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A worker inspects lumber on a conveyor belt in Smithers, British Columbia on Feb. 4, 2020.JESSE WINTER/Reuters

Claire Citeau is executive director of the Canadian Agri-Food Trade Alliance (CAFTA)

Washington’s appeal of a softwood-lumber ruling in favour of Canada is the most recent example of the crisis facing the World Trade Organization and the urgent need to preserve order in the global trading system.

According to a three-person WTO panel, the United States was operating in contravention of global trade rules when it imposed duties on Canadian softwood-lumber exports in 2017. But since there is no quorum to hear appeals, both the ruling and the plea to overturn it will go into a void.

“These duties have caused unjustified harm to Canadian industry and U.S. consumers alike, and are impeding economic recovery on both sides of the border,” Canada’s International Trade Minister Mary Ng said in a recent statement.

In reality, the U.S. appeal is merely a you-shame-us, we’ll-shame-you manoeuvre. The appellate body that has backstopped the WTO’s global rules-based trading system for decades essentially ceased to exist last December when the Trump administration refused to appoint new judges. Those missing judges would have ultimately decided on the ruling to reverse the softwood-lumber tariffs and hear the U.S.'s rebuttal.

The softwood standstill comes as the WTO finds itself in a crisis state exacerbated by pandemic politics. When China and the U.S. began threatening and later implementing retaliatory embargoes setting off a trade war that is still in progress, the WTO’s response amounted to little more than a whisper. On Sept. 15, the WTO ruled that the tariffs Trump imposed on Chinese goods stood in contravention of, and were “inconsistent” with, international trade rules. Trump administration officials belittled the ruling and chastised the WTO for its inability to handle the tariffs imposed by China.

Now, as much of the world cautiously works to keep markets open amid COVID-19 and governments are grappling with how best to forge ahead, the WTO could play a key role in healing a battered global economy. But that can only happen if it can find a way to restore predictability, transparency and enforcement to the global trade network.

The WTO gives Canadian agricultural producers and food exporters most-favoured nation (MFN) treatment in 163 countries, representing about 80 per cent of the global economy. As the fifth largest agri-food exporter in the world, trade remains a key engine of growth for the economy. We export more than half of what we produce every year, supporting a million jobs across the country and contributing billions of dollars annually to the Canadian way of life.

Recently, however, more than 90 governments around the world introduced at least 200 import/export restrictions and other measures that have affected trade, including Canada’s agri-food sector. The fear for free traders and especially for an export-dependent sector such as Canadian agri-food is that these are merely the opening moves of an increasingly protectionist trajectory.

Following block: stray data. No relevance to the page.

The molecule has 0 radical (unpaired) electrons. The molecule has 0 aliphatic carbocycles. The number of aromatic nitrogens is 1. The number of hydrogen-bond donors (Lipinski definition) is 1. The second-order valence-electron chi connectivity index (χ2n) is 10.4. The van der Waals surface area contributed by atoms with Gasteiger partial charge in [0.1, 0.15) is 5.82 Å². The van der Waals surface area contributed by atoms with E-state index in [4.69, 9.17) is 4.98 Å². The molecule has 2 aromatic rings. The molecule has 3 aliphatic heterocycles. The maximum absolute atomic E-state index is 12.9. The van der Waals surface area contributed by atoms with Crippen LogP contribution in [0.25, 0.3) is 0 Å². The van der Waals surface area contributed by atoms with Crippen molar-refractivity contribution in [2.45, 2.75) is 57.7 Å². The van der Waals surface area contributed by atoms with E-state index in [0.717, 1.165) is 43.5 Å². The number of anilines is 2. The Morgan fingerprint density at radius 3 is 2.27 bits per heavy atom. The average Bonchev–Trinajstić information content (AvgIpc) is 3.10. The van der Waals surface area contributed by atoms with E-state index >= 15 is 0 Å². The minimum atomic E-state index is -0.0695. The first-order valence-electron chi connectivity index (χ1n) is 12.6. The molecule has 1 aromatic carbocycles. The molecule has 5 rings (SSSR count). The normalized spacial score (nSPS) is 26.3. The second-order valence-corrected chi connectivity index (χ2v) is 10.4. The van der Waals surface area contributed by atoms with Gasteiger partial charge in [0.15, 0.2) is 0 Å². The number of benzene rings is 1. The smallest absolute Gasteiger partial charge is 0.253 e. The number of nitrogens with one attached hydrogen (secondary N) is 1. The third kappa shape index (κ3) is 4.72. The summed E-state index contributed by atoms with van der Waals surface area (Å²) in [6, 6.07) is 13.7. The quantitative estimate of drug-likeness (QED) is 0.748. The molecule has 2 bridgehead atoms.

Despite its leading role in the global food trade, Canada is not self-sufficient and cannot take its own food security for granted. Unfettered and predictable two-way trade and diversity of markets is the best protection against supply shortfalls, natural disasters, diseases and price shocks.

But without an appellate body to enforce the rules, there are, in effect, no rules at all. Governments will be free to make decisions that are politically popular, but harmful to both their national and global economies. There is hope, though.

Canada is playing a leading role in WTO reform efforts. A small but influential consortium of 12 countries, plus the European Union, known as the Ottawa Group, has been focused on finding ways to modernize the organization. The group, which includes Canada, Japan, Brazil and Australia, met last week to discuss concrete actions to support open trade, strengthening the system and economic recovery.

This is encouraging news, if these reforms are handled correctly. The Ottawa Group urgently needs to restore WTO’s dispute-resolution processes, reform and revitalize its multilateral negotiation process, and push for the restructuring of its governance model.

The failure to continue to advance trade liberalization also needs to be addressed. The WTO hasn’t advanced free trade in a meaningful way in more than a decade. It also needs to bring its governance structure into the 21st century and do a far better job showing the value of the role it plays in the global trading system. The WTO’s Doha round, the name of the latest phase of negotiations aimed at revising trade rules and lowering barriers, stalled in 2008, along with its needed reforms in agricultural trade so important to Canada and its trading partners.

Currently, politics and protectionism are preventing the WTO from doing its job to improve market access at the global level, especially as the persistence of technical trade barriers continue to thwart agri-food exporters even after tariffs have fallen to zero. As a result, most countries, including Canada, have increasingly turned to bilateral and plurilateral negotiations to secure free-trade gains in markets around the world.

Harvest season will be soon over. But for farmers, trade and geopolitics will continue to be as important as the weather.

As Canada plots its path to a steep economic recovery, it’s vital to ensure that the WTO gets reformed in the spirit of multilateralism and rules-based trade. We should embolden the Ottawa Group in this direction.

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